I don't want to jinx myself, but I gotta say: The second round of chemo was kind of no big deal. I wasn't nauseous, I didn't feel exhausted, I didn't lose my appetite, I didn't feel sad.
Isn't that peculiar? I don't feel sick. I actually feel pretty normal. It doesn't seem to add up. If I didn't know any better, I would think I was in great health!
The other day, I imagined I wasn't really sick, but instead I was actually involved in some sort of elaborate hoax.
Imagine if I were selected to be the unwitting star on a game show of sorts, like "Extreme Home Makeover", except maybe more like, "Extreme Life Makeover". Imagine if Neil sent in a video submission on my behalf, where he said something like, "Ty, my wife needs to start over. She's overwhelmed with housework and kids, and she seems to have lost a bit of her former joie de vivre. Let's SHAKE THINGS UP FOR HER!"
Then the wheels would be set in motion. Per the producer's instructions, Neil feeds me something that makes my "stomach hurt" and I go into the doctor. They give me "a colonoscopy" (not really) and say "You gotta have surgery!" (what do I know? I'm drugged!) Then they "do major surgery", and they use some very advanced makeup techniques on my abdomen to make it appear like I have a "major wound". This incredible makeup (designed no doubt by an Oscar-winning makeup artist) slowly morphs into something much more benign over time, giving the effect of "healing". They dope me up. They tell me "Here's your diagnosis!", and "You need to start chemo!" Then I go in and get (placebo) chemo.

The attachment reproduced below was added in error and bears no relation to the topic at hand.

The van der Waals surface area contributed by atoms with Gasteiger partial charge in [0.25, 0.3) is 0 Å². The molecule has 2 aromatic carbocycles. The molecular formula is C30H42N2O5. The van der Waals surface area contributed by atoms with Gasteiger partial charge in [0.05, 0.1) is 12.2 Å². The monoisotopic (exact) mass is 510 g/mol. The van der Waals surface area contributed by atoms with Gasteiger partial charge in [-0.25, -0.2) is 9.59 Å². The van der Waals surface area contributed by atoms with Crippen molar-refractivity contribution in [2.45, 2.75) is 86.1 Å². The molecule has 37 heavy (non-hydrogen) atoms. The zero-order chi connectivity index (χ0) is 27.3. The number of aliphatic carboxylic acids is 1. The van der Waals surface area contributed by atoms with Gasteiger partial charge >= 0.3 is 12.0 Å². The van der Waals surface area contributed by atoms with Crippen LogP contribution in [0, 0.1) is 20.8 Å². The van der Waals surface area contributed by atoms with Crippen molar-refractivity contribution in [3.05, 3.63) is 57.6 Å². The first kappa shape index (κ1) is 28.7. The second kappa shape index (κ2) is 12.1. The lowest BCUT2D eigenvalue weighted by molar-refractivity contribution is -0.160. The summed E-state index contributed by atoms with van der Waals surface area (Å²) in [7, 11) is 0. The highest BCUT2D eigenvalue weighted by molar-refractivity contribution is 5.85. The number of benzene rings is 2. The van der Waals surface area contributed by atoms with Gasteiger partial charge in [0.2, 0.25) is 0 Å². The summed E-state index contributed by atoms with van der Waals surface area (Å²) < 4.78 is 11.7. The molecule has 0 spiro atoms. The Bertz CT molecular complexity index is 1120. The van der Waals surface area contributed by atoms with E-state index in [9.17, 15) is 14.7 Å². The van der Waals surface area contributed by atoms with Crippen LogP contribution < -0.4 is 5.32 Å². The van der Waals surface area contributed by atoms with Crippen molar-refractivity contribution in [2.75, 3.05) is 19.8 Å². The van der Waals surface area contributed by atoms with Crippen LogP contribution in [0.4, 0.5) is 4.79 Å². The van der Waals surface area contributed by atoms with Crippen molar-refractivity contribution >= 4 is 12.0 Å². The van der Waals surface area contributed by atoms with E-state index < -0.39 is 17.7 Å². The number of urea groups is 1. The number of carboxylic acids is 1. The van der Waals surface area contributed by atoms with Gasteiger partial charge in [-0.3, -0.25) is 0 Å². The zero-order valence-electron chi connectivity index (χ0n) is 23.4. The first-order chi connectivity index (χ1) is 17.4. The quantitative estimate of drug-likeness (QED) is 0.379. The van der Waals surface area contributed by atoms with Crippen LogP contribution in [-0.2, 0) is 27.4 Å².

BUT: their plan is working! Nothing has ever adjusted my perspective like this experience. Now I sit here, pondering everything I've ever done, feeling overwhelmed with gratitude for the people in my life, feeling a steely resolve to fight and be here for the people who need me, vowing not to let the stupid stuff in life (and most of it really is stupid stuff) bother me, ready to move on in an 150% more dynamic form I used to be.
Then at some point, all the "doctors" (really, paid actors) would rush in the room and the balloons would fall and Neil would run in with my family and all of you who have brought me dinners and written me cards, and we'd all drink champagne and laugh and I'd be in awe, trying to crack how they did it-- "So, wait, were those even my x-rays? THEY WEREN'T? AWWW! YOU GUYS!!"
The only unrealistic part of the above scenario (the ONLY unrealistic part) is that I never really took the happy stuff of my life for granted before. So I don't feel like I have a big "lesson coming my way". Regardless, I can honestly say, I've already learned a lot from this. I won't bother writing down my learnings at this point, because it will sound like a bad voiceover at the end of a Meg Ryan film.
But trust me, there are moments now where I feel downright WISE. (Lucrative book deal to follow.)